Bigeye Tuna (Thunnus obesus)
In Hawaii, “Ahi” refers to two species, the Bigeye Tuna and the Yellowfin Tuna. Similar in general appearance, the Bigeye may be recognized by its plump body, its larger head and its unusually large eyes. Caught in deeper, cooler water, Bigeye Tuna typically has a higher fat content than Yellowfin and is preferred by sashimi lovers. The majority of Hawaiʻi’s bigeye tuna are caught by deep-set longline fishing gear off shore of Hawaiʻi. The remainder of Hawaiian Bigeye Tuna landings come from handliners and trollers. Peak Bigeye landings occur from October through April. Learn More
Striped Marlin (Nairagi)
Nairagi is commonly known as striped marlin, or a`u, the Hawaiian name applied to all marlin species. It has the slenderest bill and the most visible “stripes” of all billfish and a high, pointed dorsal fin and more compressed sides.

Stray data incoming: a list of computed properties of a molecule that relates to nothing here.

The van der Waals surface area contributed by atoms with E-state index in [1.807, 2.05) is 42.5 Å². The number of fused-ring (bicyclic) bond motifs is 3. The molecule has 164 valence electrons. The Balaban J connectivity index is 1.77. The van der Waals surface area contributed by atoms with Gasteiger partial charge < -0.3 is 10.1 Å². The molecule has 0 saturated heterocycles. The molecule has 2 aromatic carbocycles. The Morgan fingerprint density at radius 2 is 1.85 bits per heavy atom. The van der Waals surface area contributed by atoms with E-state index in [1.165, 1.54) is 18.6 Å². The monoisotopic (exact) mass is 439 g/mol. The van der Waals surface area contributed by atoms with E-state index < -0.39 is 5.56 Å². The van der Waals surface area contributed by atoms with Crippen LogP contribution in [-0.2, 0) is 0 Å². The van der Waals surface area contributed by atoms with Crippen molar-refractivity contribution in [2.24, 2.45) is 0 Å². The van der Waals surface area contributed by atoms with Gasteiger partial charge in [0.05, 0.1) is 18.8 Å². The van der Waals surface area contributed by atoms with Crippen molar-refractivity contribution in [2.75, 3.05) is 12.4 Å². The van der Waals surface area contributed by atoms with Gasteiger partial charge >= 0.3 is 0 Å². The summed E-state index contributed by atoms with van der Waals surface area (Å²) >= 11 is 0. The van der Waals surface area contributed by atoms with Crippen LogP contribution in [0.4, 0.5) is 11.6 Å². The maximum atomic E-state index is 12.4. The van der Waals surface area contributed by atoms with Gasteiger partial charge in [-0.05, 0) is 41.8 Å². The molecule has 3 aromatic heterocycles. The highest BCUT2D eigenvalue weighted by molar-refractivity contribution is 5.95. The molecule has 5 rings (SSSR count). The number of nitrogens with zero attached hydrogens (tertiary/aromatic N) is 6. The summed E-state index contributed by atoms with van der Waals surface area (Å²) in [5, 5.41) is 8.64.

The flesh color of striped marlin varies from fish to fish and varies from light pink to orange-red. Fish with orange-red flesh are particularly desired for the sashimi market. Nairagi with pink to light-colored flesh are bought for up-scale restaurants. It is considered the finest eating of all marlin species because of its tender flesh.
Nairagi caught around the Hawaiian Islands usually between 40 and 100 pounds in round weight and are rarely over 130 pounds.
This October, join the Hawaii Seafood Council and Conservation International in celebrating Hawaiʻi Seafood Month, a month long event highlighting Hawai'i seafood and the fishers, restaurants, retailers, and seafood businesses committed to sustainable, local seafood and vibrant fishing communities across our paeʻaina.